The Environment Agency is responsible for monitoring our bathing waters, waterways, dykes and ponds.
The Environment Agency routinely monitors the quality of certain designated bathing waters within the Borough. The samples are taken during the bathing season between May and September.
Bathing water profiles:
If your home has a private water supply - usually from a well, borehole, pond, spring or stream - the water could become contaminated with bacteria or have high levels of chemicals. Under the Private Water Supplies Regulations 2009, we have an obligation to sample certain private supplies. If a supply serves just one property we are unlikely to routinely sample. We sample on request at the householder's expense.
If you need advice on quality and treatment of your private water supply, please contact us.
The Council monitors levels of nitrogen dioxide, fine particles and ozone in the atmosphere. You can find out about local air quality information from the Council's monitoring station on the We Care 4 Air website.
As part of its regular reviews, the Council also had to consider other pollutants including, sulphur dioxide, carbon monoxide, benzene, 1,3 butadiene and lead. Fortunately the levels of these pollutants are currently negligible in the local air.
The 2016 Local Air Quality Progress Report [1Mb] revealed no concerns.
We identify potential sites of land contamination, as defined in Part IIA of the Environmental Protection Act 1990.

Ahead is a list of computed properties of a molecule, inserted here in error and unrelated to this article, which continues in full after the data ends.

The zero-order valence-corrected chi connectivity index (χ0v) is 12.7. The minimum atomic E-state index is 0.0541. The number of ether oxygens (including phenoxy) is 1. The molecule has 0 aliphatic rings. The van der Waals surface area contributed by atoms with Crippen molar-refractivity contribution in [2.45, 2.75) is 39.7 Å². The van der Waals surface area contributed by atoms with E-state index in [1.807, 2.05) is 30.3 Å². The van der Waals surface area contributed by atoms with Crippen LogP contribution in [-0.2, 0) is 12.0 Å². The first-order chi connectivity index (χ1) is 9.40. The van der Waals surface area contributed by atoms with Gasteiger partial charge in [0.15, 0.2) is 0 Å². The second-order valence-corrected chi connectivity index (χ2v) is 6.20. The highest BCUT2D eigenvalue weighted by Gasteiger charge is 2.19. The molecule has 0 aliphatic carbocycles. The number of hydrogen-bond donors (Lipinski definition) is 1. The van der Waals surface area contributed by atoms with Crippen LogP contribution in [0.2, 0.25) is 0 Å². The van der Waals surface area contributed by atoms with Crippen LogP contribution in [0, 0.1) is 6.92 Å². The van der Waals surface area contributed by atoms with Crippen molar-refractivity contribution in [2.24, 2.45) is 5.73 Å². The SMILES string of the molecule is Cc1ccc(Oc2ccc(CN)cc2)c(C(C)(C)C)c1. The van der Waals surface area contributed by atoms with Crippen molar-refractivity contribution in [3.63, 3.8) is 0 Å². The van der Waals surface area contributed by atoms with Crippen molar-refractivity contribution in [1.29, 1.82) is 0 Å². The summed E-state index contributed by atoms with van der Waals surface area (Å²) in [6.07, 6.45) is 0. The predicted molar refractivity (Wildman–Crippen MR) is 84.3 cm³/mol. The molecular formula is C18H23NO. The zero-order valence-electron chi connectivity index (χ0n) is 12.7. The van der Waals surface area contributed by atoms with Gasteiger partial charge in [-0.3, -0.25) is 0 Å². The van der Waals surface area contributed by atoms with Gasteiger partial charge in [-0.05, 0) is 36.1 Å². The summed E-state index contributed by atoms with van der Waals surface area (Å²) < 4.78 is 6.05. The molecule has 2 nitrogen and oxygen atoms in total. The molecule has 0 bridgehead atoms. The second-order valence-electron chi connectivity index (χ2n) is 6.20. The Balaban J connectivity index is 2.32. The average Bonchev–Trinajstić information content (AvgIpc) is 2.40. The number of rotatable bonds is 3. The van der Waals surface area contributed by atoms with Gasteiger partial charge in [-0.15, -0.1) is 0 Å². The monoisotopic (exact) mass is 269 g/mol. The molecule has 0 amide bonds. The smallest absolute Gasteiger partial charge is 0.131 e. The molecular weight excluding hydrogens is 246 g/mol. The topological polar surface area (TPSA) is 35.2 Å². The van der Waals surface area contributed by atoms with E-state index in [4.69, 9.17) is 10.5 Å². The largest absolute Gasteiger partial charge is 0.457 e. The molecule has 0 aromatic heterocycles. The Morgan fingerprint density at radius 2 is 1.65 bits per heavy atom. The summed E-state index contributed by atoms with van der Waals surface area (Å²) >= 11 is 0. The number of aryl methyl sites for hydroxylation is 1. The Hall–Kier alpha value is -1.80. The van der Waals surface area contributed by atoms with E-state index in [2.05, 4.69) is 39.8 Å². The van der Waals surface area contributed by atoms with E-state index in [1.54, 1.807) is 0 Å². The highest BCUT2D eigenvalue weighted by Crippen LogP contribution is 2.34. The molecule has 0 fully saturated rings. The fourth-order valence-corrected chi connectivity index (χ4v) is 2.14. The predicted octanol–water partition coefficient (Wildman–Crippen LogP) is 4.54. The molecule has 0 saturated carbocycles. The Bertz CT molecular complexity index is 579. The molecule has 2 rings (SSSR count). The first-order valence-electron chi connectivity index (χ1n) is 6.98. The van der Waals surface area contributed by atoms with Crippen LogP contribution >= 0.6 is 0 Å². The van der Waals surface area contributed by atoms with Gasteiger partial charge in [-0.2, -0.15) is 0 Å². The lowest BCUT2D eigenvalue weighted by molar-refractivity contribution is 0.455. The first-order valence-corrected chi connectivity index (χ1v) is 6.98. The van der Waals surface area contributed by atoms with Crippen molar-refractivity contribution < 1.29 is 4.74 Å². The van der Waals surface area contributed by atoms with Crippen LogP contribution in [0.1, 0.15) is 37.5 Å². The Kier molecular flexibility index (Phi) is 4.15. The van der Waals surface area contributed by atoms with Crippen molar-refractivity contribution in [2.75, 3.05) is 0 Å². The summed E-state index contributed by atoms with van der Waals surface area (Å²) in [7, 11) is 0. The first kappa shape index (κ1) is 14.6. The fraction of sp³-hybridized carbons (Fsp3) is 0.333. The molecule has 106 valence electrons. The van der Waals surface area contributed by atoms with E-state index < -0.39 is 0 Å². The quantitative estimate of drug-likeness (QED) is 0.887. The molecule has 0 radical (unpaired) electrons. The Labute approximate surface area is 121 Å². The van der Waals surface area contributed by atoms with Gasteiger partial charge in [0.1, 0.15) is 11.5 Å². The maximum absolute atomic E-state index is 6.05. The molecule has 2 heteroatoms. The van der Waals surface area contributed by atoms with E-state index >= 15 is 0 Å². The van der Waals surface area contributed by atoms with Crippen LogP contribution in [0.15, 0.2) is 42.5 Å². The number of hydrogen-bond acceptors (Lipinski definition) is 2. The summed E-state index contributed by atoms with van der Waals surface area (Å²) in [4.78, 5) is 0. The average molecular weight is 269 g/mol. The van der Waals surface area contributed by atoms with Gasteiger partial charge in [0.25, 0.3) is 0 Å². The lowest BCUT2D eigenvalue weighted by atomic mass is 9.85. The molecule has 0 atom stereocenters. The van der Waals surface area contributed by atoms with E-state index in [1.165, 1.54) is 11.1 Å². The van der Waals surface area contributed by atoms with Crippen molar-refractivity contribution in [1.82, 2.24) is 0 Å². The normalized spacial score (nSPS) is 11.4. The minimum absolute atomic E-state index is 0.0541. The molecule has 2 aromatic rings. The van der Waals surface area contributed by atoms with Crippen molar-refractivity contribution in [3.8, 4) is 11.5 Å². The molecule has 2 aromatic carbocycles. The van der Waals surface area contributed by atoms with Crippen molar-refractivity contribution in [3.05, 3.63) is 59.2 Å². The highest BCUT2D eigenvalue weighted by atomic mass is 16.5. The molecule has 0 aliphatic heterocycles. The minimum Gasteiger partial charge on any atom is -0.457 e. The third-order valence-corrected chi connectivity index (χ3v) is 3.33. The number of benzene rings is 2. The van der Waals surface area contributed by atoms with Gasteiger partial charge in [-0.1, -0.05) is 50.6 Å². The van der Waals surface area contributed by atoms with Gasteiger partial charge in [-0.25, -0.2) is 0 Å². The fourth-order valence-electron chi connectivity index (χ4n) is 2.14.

If you are planning to develop land that has previously been used for industry, agriculture or commerce there is a chance it could have become contaminated by its former use. Please check out our advice to developers [1010kb].
If you have any queries or concerns about whether land may be contaminated please contact us for advice.
We enforce the Clean Air Act which prohibits the emission of dark smoke from industrial and commercial premises. Businesses must also ensure they do not cause a nuisance as described in the Environmental Protection Act 1990.
Advice on commercial and industrial bonfires:
- Do not burn any material that creates dark smoke such as paints, plastics, tyres etc., this is likely to lead directly to prosecution
- Do not burn electrical cable to recover the metal
- Do not burn straw or stubble left in a field
The operator is under a duty of care to dispose of waste according to the law.
- All building sites are commercial
- All agricultural land is commercial
Certain industrial processes require a permit to operate from us or the Environment Agency.
We are required to keep a Pollution Prevention Control Permit Register.
We have a statutory duty to carry out appropriate consultations [385kb] when we receive new applications, variations and transfers of permits.
We have a register of cooling towers.
You must notify us if you have a cooling tower or evaporative condenser and we will add your details to the register. Notification of Cooling Towers and Evaporative Condensers Regulations 1992 provides a definition of notifiable devices.
The main purpose of these regulations is the control of Legionella and the investigation of Legionnaires Disease.
It is an offence for people in England to smoke within an enclosed public space. All workplaces must display smokefree signs. Contact environmental health if you need some signs for your workplace.
There are various penalties for smoking in a smokefree workplace ranging from a £30 Fixed Penalty Notice to a £2,500 fine.
There are some exceptions to the Act, if you are unsure of your obligation please contact us.